Juan Pablo Castro: We actually have several German partners, with whom we have been cooperating for some considerable time. We are, for example, working with the company Festo in the field of automation and industrial processes. We are also cooperating with Bosch Rexroth on hydraulics and automation, with the German Embassy and with the FunCyTCA Foundation, which brings together a whole series of German companies. To be precise, we are on the point of signing an agreement with this foundation. We are also collaborating with the German Agency for International Cooperation (GIZ) on the establishment of the Fondo Emprender, the intended focus of which is the creation of “green jobs”. We take a positive view towards further cooperation with German institutions because we still have much to learn. We want German companies to teach us about the nature of precision, quality and corporate culture in vocational education and training. We also maintain close ties with the German-Colombian Chamber of Commerce and Industry in Bogotá.

SENA is working to raise awareness of the benefits of dual training and of the opportunities that arise from it.


BIBB: How have the developments/changes in VET in Colombia been received/accepted by vocational education and training stakeholders and by society?

Jorge Cruz: It is visible, tangible and obvious that SENA is working to raise awareness of the benefits of dual training and of the opportunities that arise from it. Nowadays, vocational education and training in Colombia is increasingly being perceived as prospect which leads to employment. The experiences gained from traditional VET provided by SENA, which is not based on dual structures, have taught us many lessons with regard to closer cooperation with companies and in relation to emphasising the benefits of dual training in the training centres. The aspect of training for SENA trainers has been revised in light of the fact that company-based trainers now also undergo training at the SENA Escuela Nacional de Instructores (ENI). A far higher level of motivation is discernible amongst the young people who participate in dual training programmes. Equally, the drop-out rates in dual training are significantly lower than those for traditional training.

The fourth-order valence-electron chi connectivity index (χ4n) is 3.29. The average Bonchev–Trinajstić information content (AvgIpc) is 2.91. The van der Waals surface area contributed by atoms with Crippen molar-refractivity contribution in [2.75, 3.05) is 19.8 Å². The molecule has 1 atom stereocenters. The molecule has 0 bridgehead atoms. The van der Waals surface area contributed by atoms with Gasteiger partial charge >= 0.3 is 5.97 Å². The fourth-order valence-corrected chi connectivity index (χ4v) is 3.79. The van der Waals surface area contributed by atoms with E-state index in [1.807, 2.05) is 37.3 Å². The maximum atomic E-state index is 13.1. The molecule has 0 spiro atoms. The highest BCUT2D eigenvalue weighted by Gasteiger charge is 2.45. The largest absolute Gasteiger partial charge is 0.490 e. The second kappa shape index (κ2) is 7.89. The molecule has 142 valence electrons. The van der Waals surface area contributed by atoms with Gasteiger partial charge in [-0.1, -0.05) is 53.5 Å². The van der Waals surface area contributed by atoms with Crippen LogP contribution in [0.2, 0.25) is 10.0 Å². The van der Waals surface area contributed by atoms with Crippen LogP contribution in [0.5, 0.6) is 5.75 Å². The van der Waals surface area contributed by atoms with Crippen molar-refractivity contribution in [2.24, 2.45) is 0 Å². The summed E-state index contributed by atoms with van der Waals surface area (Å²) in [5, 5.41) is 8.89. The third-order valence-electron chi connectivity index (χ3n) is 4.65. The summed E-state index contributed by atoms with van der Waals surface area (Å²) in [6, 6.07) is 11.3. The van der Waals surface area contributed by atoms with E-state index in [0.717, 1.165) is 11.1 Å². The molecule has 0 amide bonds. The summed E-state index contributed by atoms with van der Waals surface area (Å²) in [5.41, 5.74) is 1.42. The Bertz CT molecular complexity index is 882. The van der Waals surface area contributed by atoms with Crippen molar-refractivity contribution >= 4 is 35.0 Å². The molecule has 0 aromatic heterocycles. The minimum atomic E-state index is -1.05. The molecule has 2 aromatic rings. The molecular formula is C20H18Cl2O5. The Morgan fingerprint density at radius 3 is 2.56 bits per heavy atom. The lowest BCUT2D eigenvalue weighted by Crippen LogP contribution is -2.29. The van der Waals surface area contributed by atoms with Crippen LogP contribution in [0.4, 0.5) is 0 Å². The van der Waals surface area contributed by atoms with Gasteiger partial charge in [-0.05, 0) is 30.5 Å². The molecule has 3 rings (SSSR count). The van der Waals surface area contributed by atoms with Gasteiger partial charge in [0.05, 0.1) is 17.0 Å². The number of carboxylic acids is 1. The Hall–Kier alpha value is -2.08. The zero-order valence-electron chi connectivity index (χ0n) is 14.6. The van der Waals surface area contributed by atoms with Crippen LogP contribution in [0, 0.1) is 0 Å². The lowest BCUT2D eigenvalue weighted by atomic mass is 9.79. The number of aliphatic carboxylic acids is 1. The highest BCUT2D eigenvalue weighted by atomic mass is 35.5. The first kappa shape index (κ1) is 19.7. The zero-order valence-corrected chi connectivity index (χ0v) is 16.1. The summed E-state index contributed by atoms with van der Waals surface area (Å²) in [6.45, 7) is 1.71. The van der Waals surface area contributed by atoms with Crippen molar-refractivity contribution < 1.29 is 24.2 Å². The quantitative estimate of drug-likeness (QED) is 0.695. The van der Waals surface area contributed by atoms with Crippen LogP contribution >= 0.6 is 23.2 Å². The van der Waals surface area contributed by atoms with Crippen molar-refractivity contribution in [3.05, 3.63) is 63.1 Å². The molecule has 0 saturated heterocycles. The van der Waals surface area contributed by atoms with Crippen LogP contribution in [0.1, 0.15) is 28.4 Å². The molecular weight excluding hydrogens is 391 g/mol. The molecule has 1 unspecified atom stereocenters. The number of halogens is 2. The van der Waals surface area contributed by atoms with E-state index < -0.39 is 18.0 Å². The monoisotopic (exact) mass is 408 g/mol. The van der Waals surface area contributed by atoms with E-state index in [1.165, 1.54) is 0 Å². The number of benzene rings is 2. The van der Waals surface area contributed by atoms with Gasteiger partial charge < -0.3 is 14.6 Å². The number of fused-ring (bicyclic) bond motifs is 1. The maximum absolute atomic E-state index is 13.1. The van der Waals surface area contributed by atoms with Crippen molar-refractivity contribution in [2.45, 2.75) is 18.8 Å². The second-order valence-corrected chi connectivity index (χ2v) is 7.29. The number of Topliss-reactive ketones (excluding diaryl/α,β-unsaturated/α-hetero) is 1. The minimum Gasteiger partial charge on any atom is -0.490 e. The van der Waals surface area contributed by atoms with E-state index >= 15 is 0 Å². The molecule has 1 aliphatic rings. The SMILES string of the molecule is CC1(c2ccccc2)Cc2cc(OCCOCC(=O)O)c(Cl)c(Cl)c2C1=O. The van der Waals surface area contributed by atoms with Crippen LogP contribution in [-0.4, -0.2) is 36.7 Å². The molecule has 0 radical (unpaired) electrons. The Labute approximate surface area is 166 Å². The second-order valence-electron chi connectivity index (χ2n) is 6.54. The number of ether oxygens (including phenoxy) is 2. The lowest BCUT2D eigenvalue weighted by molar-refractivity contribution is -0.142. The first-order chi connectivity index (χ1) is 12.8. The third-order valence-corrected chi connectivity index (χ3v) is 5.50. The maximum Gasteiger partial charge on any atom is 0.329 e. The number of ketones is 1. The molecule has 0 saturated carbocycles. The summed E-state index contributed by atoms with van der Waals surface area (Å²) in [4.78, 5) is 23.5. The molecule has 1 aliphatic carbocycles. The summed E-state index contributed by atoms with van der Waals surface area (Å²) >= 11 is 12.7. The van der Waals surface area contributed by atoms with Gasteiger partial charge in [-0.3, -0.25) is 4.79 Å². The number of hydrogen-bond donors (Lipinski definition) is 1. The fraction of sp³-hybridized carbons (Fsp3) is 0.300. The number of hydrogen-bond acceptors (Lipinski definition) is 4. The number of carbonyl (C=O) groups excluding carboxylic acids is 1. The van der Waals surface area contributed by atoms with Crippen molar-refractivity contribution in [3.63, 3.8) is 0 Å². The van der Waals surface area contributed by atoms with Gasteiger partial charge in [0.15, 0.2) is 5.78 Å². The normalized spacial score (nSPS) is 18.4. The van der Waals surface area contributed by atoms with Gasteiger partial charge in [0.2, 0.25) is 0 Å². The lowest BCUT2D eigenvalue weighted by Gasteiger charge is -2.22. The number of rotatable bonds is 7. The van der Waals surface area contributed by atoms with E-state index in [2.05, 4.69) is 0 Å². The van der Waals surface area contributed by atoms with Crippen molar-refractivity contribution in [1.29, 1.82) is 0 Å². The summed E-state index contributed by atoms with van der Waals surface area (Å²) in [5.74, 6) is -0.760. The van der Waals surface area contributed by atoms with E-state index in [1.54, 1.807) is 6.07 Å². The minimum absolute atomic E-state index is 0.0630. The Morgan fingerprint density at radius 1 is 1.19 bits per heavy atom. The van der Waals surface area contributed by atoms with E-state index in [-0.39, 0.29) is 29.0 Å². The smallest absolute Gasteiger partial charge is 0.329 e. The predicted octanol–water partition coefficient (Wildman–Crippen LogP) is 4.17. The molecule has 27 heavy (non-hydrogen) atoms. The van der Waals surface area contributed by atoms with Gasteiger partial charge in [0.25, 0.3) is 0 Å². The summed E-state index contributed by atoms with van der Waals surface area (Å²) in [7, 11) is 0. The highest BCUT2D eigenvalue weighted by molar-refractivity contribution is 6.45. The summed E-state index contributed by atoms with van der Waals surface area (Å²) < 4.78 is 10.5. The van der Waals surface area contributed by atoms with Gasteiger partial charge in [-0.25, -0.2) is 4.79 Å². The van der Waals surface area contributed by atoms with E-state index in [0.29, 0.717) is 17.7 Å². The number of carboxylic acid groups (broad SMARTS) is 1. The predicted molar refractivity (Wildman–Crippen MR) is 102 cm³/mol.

BIBB: In future, which proportion/significance should dual training assume/acquire with regard to the whole of the Colombian educational spectrum/in the Colombian educational system?

Jorge Cruz: Dual training should be introduced at the Tecnólogos (technologist) level. Up until now, provision has only applied to the levels of Auxiliar/Operario (machine and plant operator) and Técnico (technician). Training programmes for Tecnólogos are 24 months long. The programmes for Técnicos and Auxiliar/Operario are of a duration of 12 to 15 months and 6 months respectively. The topic of legislation is extremely rigid, but this is something we are seeking to work on. This is a major challenge in terms of facilitating implementation of dual training at the level of the Tecnólogos.

BIBB: Which further elements of dual training should be applied/introduced?

Jorge Cruz: Alongside aspects such as corporate culture and institutionalisation of the model, we need to achieve a cultural shift in our institution and in the trade and industry sector.

Juan Pablo Castro: We have high expectations of our cooperation with BIBB over the coming four years. For us, this represents a wonderful opportunity to raise awareness of the benefits of dual training, including within the general public. It is important that elements such as strengthening the role of companies as co-trainers and institutionalisation are implemented via the vehicle of a legal framework or mandate. Our alliance with BIBB will provide us with considerable assistance across the whole of this process, and we are grateful for the consistently good relations and concentrated cooperation. All of this contributes towards improving the quality of vocational education and training in Colombia and towards increasing employability and profitability.

The interview was conducted by Diana Cáceres-Reebs